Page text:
“For at least 200 years, people have been intrigued by how complex shapes could have evolved in nature. This work helps to demonstrate what’s possible just through environmental, chemical changes,” says Noorduin.
Charted: Extraterrestrial Driving Records
NASA has just released this cute chart depicting the various distances traveled by wheeled machines on other worlds (click to enlarge).
The comparison was put out in honor of the agency’s Opportunity rover, which has been on Mars since 2004, beating NASA’s previous distance record-holder, the Apollo 17 moon buggy. During its nine years of operations, Opportunity has roved 35.760 kilometers, edging out the Apollo astronaut’s 35.744-kilometer drive.
The champion for driving on another surface still goes to the Soviet Lunokhod 2 rover, which traveled 37 kilometers across the moon in 1973. Of course, Opportunity still has the *ahem* opportunity to overtake the international record holder since it’s continuing to rove around the rim of Endeavour crater on Mars. The little robot has been exploring that area since 2011 and has uncovered some of the most unambiguous evidence for water on ancient Mars. Though NASA’s celebrated Curiosity rover has only gone less than one kilometer since landing in August, it has nuclear batteries that could last 14 years at minimum — ample time to beat all competitors.
17 year Cicada emergence .gif, because I had to see it animate.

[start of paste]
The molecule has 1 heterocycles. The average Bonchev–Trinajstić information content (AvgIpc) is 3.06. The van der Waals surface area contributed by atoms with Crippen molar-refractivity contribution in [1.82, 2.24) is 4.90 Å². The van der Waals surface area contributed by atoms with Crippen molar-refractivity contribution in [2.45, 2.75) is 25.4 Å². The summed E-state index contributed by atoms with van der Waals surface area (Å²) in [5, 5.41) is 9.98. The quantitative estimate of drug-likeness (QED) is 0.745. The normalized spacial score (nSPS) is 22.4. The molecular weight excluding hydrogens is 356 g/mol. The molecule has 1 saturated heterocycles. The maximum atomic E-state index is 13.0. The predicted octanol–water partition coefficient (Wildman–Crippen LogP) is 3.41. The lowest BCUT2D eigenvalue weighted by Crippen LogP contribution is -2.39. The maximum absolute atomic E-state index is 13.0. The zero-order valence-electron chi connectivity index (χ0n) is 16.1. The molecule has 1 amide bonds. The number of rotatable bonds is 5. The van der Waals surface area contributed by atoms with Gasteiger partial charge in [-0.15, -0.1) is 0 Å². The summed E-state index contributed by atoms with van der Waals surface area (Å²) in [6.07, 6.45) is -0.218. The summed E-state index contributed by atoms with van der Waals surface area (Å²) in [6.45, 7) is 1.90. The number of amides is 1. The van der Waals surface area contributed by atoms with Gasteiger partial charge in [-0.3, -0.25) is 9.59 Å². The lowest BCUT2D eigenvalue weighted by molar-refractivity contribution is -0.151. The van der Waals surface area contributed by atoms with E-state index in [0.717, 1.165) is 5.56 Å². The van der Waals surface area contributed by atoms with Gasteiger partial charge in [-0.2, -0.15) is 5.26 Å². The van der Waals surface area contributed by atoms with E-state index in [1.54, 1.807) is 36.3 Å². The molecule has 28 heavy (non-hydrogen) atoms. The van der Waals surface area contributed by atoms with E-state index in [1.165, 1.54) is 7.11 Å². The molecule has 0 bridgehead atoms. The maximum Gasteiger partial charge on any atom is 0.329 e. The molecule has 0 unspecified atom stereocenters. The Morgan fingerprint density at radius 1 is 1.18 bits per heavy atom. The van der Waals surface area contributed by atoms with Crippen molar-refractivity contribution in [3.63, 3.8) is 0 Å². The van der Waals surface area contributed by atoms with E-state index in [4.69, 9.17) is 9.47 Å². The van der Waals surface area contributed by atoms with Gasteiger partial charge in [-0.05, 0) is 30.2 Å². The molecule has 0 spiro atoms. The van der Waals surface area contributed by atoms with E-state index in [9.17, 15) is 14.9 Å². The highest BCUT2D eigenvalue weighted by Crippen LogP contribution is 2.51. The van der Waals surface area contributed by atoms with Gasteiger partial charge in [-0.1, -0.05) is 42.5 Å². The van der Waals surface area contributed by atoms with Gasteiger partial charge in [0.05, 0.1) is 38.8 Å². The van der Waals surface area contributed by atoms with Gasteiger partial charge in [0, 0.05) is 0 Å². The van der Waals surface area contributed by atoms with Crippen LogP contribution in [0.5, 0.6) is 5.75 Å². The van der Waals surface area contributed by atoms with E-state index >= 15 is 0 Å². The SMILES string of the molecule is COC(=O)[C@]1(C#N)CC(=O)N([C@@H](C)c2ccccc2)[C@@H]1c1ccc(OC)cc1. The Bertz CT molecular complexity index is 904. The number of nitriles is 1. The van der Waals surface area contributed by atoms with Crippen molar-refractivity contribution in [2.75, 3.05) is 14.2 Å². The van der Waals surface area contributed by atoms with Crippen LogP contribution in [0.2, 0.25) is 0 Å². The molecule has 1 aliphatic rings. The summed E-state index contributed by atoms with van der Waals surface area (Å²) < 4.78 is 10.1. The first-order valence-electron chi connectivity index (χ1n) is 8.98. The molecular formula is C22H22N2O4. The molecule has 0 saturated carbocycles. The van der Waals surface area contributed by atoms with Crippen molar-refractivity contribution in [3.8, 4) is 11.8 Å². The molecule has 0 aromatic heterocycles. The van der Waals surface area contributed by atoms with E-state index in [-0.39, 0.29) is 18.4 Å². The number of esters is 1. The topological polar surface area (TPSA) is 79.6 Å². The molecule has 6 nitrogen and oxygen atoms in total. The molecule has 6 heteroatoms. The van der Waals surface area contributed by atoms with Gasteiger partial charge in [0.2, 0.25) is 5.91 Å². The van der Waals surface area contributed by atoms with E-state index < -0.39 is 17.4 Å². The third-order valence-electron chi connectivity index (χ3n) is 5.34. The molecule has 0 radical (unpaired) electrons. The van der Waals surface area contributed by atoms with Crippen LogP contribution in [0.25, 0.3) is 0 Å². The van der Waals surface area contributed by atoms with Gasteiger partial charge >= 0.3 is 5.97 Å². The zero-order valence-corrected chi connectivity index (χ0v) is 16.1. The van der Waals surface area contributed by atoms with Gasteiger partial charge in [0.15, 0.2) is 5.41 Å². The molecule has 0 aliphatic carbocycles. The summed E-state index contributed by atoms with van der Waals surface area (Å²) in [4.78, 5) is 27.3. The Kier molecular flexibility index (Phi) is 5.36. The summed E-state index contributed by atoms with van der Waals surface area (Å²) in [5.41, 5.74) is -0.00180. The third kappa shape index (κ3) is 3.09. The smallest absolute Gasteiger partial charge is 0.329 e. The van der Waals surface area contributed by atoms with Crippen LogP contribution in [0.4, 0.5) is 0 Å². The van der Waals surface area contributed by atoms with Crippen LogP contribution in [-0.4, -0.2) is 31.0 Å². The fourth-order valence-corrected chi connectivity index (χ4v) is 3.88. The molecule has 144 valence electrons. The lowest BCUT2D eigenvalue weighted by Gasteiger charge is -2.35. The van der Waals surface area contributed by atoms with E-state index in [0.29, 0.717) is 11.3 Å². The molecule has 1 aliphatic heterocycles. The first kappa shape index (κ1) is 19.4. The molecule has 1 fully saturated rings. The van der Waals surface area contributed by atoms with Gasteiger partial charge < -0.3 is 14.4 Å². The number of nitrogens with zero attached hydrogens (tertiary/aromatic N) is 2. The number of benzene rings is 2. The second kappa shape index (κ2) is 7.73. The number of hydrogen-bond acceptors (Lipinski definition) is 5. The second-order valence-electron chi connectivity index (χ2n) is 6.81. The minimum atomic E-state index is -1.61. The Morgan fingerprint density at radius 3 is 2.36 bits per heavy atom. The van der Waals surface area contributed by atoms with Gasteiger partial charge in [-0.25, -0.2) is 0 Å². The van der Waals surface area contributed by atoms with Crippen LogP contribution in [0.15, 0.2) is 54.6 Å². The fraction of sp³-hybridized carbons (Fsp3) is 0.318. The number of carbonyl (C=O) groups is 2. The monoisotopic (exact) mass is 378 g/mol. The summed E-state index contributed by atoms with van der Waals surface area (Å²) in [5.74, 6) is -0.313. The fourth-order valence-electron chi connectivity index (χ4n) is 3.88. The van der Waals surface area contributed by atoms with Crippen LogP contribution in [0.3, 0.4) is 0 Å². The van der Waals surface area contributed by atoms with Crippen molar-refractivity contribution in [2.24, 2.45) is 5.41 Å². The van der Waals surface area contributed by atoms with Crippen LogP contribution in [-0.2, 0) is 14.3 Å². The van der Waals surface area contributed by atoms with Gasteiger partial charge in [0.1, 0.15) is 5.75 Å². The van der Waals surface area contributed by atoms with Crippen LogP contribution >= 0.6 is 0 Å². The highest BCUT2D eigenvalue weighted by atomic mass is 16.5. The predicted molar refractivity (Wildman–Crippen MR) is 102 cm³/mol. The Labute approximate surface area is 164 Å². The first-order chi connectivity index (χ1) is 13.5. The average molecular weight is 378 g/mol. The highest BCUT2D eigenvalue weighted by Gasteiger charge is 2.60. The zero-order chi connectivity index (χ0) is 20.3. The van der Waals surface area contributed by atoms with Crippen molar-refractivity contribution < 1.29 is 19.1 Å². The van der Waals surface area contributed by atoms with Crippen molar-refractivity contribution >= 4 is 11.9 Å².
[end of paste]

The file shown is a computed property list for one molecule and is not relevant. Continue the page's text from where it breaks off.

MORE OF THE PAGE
Slow Motion Footage of Mosquitoes Shot Down With Laser
The video below runs slower than the GIFs above suggest:
Intellectual Ventures’ Mosquito Laser Shootdown Sequence, demonstrated at TED 2010.
The Magical World of Living Light
This is the mysterious spectacle of bioluminescence. Its hard not to revel in the beauty of this remarkable natural phenomenon. These glowing creatures are primarily a product of the ocean. They are the primary source of light in the largest and darkest area of habitable land on Earth, the deep sea. On land, they are most commonly seen as glowing fungus on wood (foxfire) or in the few families of luminous insects (fireflies).
6 Surprising Blood-Drinking Animals
Hank introduces us to 6 blood-drinking (or otherwise consuming) animals that you may not be aware of. Don’t freak out…
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Julie Mecoli’s “Dark Matter” is a series of artworks inspired by the University of Queensland Pitch Drop Experiment (if you want to seriously geek out about this, our story on the experiment is right here).
Mecoli’s pieces are made of bitumen. They start out looking like solids and slooooowly reveal their true liquid nature. Check out some of her other work here.
The Glowing Spider-Worms of New Zealand
For over one hundred years, millions of tourists have flocked to the ancient limestone Waitomo Caves on New Zealand’s North Island, where a stunning species of fungus gnat called Arachnocampa luminosa live.
Unique to New Zealand and Australia, they are found in caves, grottoes, and other sheltered places. Arachnocampa means ‘spider-worm,’ as the gnat is known for the way their larvae hang strong vertical silk threads from their underground habitats. Since the larvae are luminescent, the thousands of tiny threads light up cave ceilings like a starry sky.